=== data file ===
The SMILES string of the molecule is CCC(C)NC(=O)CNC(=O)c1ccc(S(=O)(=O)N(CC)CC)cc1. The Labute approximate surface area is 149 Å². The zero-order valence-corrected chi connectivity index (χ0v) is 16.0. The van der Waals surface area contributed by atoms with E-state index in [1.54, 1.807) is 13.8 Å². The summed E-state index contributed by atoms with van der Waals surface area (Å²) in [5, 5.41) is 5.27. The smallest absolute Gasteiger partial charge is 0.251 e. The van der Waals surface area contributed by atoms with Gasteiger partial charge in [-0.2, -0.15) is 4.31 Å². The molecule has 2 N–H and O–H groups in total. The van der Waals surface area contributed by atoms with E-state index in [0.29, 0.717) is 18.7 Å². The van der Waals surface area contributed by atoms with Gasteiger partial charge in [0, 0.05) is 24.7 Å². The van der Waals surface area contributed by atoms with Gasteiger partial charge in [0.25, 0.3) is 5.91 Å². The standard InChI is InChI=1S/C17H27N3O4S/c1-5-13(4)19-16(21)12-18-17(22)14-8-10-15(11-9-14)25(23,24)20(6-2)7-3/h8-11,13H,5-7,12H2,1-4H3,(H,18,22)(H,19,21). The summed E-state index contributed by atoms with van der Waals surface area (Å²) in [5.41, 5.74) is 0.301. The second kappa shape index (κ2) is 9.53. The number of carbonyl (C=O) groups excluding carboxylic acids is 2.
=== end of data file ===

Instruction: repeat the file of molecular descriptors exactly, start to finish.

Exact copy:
The SMILES string of the molecule is CCC(C)NC(=O)CNC(=O)c1ccc(S(=O)(=O)N(CC)CC)cc1. The Labute approximate surface area is 149 Å². The zero-order valence-corrected chi connectivity index (χ0v) is 16.0. The van der Waals surface area contributed by atoms with E-state index in [1.54, 1.807) is 13.8 Å². The summed E-state index contributed by atoms with van der Waals surface area (Å²) in [5, 5.41) is 5.27. The smallest absolute Gasteiger partial charge is 0.251 e. The van der Waals surface area contributed by atoms with Gasteiger partial charge in [-0.2, -0.15) is 4.31 Å². The molecule has 2 N–H and O–H groups in total. The van der Waals surface area contributed by atoms with E-state index in [0.29, 0.717) is 18.7 Å². The van der Waals surface area contributed by atoms with Gasteiger partial charge in [0, 0.05) is 24.7 Å². The van der Waals surface area contributed by atoms with Gasteiger partial charge in [0.25, 0.3) is 5.91 Å². The standard InChI is InChI=1S/C17H27N3O4S/c1-5-13(4)19-16(21)12-18-17(22)14-8-10-15(11-9-14)25(23,24)20(6-2)7-3/h8-11,13H,5-7,12H2,1-4H3,(H,18,22)(H,19,21). The summed E-state index contributed by atoms with van der Waals surface area (Å²) in [5.41, 5.74) is 0.301. The second kappa shape index (κ2) is 9.53. The number of carbonyl (C=O) groups excluding carboxylic acids is 2.